Sunday, January 30, 2011

Plant’s Joyful “Rockin’ Hootenanny”

Robert Plant & the Band of Joy during last summer’s tour.

Robert Plant and the Band of Joy put on a wonderful show last Tuesday night at the House of Blues in Boston. A self-described “rockin’ hootenanny,” the concert was strong proof of how fully-immersed Plant has become into the Americana genre of music. The performance was more atmospheric country than rockabilly or blues, definitely new terrain for Plant and a progression even from the phenomenally successful Raising Sand album and tour he did with Alison Krauss and T-Bone Burnett.

Particularly impressive this time around was the degree to which Percy ceded the spotlight to his bandleader, renowned guitarist Buddy Miller, as well as unsung hero multi-instrumentalist Darrell Scott (the JPJ of the Band of Joy who shone on pedal steel, acoustic and electric guitar, banjo, mandolin and vocals) and singer Patty Griffin. No matter what side roads Plant explores, he always has a stellar cast of fellow travelers supporting him, and that’s more true than ever with his current caravan. In fact, on a several occasions the main attraction withdrew to the rear of the stage and sang backing vocals (as only he can, of course) while Griffin, Miller and Scott took turns at the helm.

Having seen the former Led Zeppelin frontman on nearly every tour he’s done in the last 15 years or so, and several before that, I was struck by the now undeniable fact that he’s starting to look old physically. He is, after all, 62. Despite that, he lacked none of the vitality or charisma that made him the most legendary rock vocalist since Elvis.

And he was in great voice. Relaxed, confident, yet self-effacing, and even humorous at times, Plant’s focus was on appreciating the tunes, not attempting the vocal gymnastics or rock god histrionics of yore. People continue to harp on how he can “no longer hit the high notes.” Who cares?! I have no desire to see him try to sing like he did when he was 22. His voice is now mature, rich and resonant, rife with more gravity and nuance than during the high-wire act of his youth.

Rich vocal harmonies and bluesy gospel flavors were the predominant themes Tuesday night. These were most evident on Griffin’s “Love Throws a Line,” the Louvin’ Brothers’ “Satan, Your Kingdom Must Come Down,” the bluesy banjo of “Twelve Gates to the City” (with a perfectly integrated vocal teaser of “In My Time of Dying”), and the righteous a capella of “And We Bid You Goodnight” that ended the evening.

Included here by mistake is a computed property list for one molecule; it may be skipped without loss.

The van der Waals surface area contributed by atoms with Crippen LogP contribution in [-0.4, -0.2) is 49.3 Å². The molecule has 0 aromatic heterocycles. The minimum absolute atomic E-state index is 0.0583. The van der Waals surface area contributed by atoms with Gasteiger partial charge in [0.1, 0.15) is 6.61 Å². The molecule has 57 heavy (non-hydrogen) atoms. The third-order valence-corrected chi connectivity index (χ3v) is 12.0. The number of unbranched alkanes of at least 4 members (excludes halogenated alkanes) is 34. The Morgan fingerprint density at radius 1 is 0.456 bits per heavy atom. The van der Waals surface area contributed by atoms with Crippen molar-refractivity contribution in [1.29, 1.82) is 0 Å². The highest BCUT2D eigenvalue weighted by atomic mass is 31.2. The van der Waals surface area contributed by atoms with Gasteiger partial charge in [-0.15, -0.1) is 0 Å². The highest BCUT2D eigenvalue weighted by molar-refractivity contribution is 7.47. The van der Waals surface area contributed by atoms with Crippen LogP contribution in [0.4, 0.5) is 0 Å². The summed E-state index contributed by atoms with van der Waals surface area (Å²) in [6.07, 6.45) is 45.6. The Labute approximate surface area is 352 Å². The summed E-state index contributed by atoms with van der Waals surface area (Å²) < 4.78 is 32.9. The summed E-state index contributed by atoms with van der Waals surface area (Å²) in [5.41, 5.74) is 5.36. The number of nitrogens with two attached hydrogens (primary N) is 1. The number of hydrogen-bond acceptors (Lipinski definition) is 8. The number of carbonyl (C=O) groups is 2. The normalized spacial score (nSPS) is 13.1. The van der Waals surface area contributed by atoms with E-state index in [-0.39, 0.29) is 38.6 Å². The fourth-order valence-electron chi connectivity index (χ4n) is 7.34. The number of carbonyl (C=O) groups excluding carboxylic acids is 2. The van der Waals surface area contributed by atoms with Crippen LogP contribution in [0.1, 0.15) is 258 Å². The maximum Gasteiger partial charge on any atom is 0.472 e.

In total, the set comprised 19 songs and lasted just over 90 minutes: Not the epic rock journey of pastimes, but a fulfilling offering nonetheless. No one left the show wanting. In fact, by my reckoning, quite a few were downright ecstatic as they hit the exits.

The band kicked off the show with a laid back rhythmic version of Zeppelin’s “Nobody’s Fault But Mine” (about as bluesy as it got all night), then delved right into a spritely but quick rendition of Los Lobos’ “Angle Dance,” the single from last year’s Band of Joy album. Next came “Down to the Sea” from Plant’s underappreciated 1993 album Fate of Nations. Then there was the one nod to the collaboration with Krauss, “Rich Woman,” on which Griffin quickly established herself as more than equal to the task, delivering an earthier, swampy vibe while Miller cut loose with some frenetic twangy leads.

In the first four songs, Plant drew upon many of the distinct reference points from throughout his career, and did it in a way that showed the Band of Joy’s unique imprint on the tunes. But it was a slowly building start. Powered by engaging rhythm, slinky guitar and pedal steel, and Plant’s mostly reserved, but spot-on singing, the band gained momentum as it covered more ground.

As usual, much of the crowd was there primarily to hear reminders of the singer’s glory days of old, and Plant and Co. did an admirable job of presenting creative and compelling reinterpretations of several Zeppelin tunes (most interestingly and effectively on the retooled, pedal-steel-driven “Houses of the Holy”).

Among the other old gems buffed and mounted in new settings were: LZ III’s “Tangerine,” which got the full pedal-steel treatment of the original that even the Zep lads never brought to it in concert; “Ramble On,” reminiscent of the way Page & Plant performed it on their 1998 tour, with Miller, for perhaps the only time all night, echoing Jimmy Page’s tone and guitar solo; and a romping bluesy version of “Gallows Pole,” which rhythmically churned to a propulsive climax amid Griffin’s soulful chant-like wailing.